3. Renounce: you can renounce your right to act as executor. It is important to note here that if you renounce your rights you cannot at a later stage get involved in administrating the estate. In this situation if you are renouncing your rights you will sign a renunciation documents. You can only renounce if you haven’t intermeddled in the deceased’s person’s estate. Otherwise a court order will be required. So if you are unsure as whether you want to take on the role, contact us and we can discuss the matter in further detail.

    In relation to options 2 and 3 above, once the Grant of Probate has been extracted you must proceed to administrate the estate as you will not longer have the option to reserve or renounce.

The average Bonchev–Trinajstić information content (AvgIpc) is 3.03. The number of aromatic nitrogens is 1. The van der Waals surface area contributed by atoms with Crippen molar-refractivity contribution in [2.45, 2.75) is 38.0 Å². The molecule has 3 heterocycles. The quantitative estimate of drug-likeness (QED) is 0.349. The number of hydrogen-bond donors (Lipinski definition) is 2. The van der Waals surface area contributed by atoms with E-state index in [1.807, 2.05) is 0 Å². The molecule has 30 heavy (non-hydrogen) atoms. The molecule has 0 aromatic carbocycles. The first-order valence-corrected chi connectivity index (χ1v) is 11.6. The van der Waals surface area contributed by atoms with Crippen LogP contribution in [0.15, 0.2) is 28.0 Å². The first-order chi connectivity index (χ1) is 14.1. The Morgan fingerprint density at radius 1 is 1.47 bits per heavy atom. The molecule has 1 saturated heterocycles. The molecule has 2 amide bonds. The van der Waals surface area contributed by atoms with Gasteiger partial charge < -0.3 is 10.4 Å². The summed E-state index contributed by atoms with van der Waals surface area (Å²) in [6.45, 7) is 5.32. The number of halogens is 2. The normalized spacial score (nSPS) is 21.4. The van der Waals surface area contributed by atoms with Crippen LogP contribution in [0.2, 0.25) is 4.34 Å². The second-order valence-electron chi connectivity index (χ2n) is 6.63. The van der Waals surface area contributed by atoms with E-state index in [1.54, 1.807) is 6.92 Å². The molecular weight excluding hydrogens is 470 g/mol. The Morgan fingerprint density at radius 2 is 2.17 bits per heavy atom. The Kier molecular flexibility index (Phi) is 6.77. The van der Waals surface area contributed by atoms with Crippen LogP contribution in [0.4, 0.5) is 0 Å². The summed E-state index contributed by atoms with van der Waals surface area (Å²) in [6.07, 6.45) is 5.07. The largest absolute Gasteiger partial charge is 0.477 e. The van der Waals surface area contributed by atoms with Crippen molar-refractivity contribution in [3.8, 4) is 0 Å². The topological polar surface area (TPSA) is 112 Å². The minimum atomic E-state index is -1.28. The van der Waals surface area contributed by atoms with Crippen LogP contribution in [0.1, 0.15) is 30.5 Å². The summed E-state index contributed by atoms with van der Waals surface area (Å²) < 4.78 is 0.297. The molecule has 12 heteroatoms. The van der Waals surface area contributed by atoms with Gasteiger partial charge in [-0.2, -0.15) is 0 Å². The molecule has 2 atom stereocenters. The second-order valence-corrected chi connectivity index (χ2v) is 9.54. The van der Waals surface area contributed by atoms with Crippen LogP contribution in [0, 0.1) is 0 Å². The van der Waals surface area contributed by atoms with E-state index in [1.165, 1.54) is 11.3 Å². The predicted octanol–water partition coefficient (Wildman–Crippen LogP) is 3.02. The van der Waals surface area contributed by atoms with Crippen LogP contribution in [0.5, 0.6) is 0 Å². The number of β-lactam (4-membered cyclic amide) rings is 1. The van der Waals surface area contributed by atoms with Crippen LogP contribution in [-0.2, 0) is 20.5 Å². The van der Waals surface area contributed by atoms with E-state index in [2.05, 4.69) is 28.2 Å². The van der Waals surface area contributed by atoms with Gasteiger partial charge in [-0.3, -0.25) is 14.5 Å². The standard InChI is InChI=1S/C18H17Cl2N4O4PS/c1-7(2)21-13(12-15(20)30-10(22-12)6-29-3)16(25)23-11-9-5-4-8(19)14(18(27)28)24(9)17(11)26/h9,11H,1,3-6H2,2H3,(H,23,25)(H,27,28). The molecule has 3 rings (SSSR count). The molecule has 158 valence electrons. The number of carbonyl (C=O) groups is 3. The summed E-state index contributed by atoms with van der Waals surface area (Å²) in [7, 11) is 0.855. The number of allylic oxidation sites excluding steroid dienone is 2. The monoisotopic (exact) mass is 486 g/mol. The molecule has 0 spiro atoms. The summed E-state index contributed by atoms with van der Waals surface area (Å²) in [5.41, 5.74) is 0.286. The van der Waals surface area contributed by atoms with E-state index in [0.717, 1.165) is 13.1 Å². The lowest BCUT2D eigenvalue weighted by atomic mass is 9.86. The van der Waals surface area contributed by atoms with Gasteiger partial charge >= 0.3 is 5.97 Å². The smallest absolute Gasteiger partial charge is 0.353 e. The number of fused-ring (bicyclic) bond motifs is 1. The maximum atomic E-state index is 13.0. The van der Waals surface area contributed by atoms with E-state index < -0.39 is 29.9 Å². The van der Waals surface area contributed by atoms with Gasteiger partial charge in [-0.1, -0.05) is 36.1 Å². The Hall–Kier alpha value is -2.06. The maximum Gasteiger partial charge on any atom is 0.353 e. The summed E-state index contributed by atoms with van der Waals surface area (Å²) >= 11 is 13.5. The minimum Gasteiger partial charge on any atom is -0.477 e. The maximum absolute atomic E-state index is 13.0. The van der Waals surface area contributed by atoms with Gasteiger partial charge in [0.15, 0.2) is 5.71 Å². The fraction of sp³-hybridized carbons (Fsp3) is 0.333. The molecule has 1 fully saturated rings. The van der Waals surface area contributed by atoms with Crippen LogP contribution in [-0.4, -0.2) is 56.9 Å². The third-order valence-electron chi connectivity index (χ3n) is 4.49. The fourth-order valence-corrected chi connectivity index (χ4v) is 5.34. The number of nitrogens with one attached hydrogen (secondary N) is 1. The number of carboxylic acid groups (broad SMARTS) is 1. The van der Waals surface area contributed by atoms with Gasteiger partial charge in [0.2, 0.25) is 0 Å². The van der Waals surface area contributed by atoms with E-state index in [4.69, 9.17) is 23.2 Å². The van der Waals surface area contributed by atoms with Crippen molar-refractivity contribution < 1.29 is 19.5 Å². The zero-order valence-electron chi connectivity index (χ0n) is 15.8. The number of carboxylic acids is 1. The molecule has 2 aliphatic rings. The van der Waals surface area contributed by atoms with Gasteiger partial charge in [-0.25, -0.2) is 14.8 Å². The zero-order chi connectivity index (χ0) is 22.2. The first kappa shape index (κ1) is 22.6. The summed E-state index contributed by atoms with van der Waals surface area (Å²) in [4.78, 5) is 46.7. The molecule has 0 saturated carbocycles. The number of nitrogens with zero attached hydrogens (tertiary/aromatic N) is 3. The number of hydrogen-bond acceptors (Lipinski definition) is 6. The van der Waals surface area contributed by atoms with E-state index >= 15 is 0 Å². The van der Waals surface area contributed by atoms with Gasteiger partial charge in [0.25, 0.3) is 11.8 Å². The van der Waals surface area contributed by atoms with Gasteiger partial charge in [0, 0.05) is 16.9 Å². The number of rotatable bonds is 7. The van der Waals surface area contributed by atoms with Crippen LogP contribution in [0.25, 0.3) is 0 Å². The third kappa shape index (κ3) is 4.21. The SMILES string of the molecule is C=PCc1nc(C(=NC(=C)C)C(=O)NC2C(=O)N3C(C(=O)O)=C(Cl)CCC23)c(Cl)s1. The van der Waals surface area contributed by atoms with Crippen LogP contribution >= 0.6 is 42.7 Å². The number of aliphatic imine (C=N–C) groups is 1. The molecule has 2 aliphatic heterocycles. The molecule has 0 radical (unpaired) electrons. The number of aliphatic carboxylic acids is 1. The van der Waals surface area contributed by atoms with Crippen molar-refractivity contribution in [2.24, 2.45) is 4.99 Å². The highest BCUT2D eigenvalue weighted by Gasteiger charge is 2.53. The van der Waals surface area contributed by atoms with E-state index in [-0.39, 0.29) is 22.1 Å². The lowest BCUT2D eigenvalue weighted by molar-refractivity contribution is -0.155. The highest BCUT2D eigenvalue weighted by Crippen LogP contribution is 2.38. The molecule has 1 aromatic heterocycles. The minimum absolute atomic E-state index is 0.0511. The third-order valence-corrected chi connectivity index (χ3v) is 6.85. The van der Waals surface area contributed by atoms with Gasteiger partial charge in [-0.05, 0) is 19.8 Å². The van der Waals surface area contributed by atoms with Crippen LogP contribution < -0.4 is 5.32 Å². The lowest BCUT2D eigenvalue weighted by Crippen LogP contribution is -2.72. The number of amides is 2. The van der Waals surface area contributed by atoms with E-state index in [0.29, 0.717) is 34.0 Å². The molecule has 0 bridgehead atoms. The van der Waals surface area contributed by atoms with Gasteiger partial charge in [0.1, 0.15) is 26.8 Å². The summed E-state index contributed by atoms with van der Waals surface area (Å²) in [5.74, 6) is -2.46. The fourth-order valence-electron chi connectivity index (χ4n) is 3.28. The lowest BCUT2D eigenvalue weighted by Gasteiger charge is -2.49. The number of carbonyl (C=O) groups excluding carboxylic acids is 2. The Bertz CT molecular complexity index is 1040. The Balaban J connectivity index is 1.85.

http://www.bmsolicitors.ie/wills-and-probate/probate/faq-in-probate/
     
  13. Prosper

    Prosper Registered User

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    Yes, I just got off the phone with the Probate Office and neither renounce or reserve is an option I like. Renounce definitely not as if something happens the "active" executor, one of the renounced executors cannot simply be substituted into the role - it becomes necessary to involve legal expertise. Reserve is less drastic but still not attractive (to me at least) because if active executor needs to be replaced by one of the reserved executors then the application for GOP has to start from the beginning again.
    So once agreed with the others, we will proceed with a Personal Application. Thanks.